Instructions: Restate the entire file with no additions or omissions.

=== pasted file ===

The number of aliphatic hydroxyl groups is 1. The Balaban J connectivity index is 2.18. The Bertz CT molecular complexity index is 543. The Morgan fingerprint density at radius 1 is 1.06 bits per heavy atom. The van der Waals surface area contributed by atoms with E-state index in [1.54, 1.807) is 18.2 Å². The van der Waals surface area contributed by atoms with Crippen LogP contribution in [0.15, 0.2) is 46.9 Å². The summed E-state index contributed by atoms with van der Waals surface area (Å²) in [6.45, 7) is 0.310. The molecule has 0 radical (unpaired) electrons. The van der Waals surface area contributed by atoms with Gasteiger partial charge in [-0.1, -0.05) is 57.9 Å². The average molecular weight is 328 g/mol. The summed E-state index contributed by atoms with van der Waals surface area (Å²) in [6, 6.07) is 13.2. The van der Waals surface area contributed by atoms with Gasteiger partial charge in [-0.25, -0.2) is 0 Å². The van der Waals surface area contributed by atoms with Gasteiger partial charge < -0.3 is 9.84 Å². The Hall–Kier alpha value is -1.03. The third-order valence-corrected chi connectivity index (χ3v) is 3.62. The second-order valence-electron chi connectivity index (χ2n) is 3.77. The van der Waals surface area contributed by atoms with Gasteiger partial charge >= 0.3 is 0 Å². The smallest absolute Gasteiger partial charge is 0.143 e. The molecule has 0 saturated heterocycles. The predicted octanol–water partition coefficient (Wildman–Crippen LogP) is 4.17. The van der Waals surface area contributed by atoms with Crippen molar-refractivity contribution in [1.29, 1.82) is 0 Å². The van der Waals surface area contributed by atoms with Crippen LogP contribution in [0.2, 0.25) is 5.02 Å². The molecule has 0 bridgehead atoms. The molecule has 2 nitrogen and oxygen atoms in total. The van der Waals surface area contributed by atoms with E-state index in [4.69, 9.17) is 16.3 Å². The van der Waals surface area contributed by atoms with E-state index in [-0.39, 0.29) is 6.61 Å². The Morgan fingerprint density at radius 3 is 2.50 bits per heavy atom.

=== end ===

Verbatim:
The number of aliphatic hydroxyl groups is 1. The Balaban J connectivity index is 2.18. The Bertz CT molecular complexity index is 543. The Morgan fingerprint density at radius 1 is 1.06 bits per heavy atom. The van der Waals surface area contributed by atoms with E-state index in [1.54, 1.807) is 18.2 Å². The van der Waals surface area contributed by atoms with Crippen LogP contribution in [0.15, 0.2) is 46.9 Å². The summed E-state index contributed by atoms with van der Waals surface area (Å²) in [6.45, 7) is 0.310. The molecule has 0 radical (unpaired) electrons. The van der Waals surface area contributed by atoms with Gasteiger partial charge in [-0.1, -0.05) is 57.9 Å². The average molecular weight is 328 g/mol. The summed E-state index contributed by atoms with van der Waals surface area (Å²) in [6, 6.07) is 13.2. The van der Waals surface area contributed by atoms with Gasteiger partial charge in [-0.25, -0.2) is 0 Å². The van der Waals surface area contributed by atoms with Gasteiger partial charge < -0.3 is 9.84 Å². The Hall–Kier alpha value is -1.03. The third-order valence-corrected chi connectivity index (χ3v) is 3.62. The second-order valence-electron chi connectivity index (χ2n) is 3.77. The van der Waals surface area contributed by atoms with Gasteiger partial charge >= 0.3 is 0 Å². The smallest absolute Gasteiger partial charge is 0.143 e. The molecule has 0 saturated heterocycles. The predicted octanol–water partition coefficient (Wildman–Crippen LogP) is 4.17. The van der Waals surface area contributed by atoms with Crippen molar-refractivity contribution in [1.29, 1.82) is 0 Å². The van der Waals surface area contributed by atoms with Crippen LogP contribution in [0.2, 0.25) is 5.02 Å². The molecule has 0 bridgehead atoms. The molecule has 2 nitrogen and oxygen atoms in total. The van der Waals surface area contributed by atoms with E-state index in [4.69, 9.17) is 16.3 Å². The van der Waals surface area contributed by atoms with E-state index in [-0.39, 0.29) is 6.61 Å². The Morgan fingerprint density at radius 3 is 2.50 bits per heavy atom.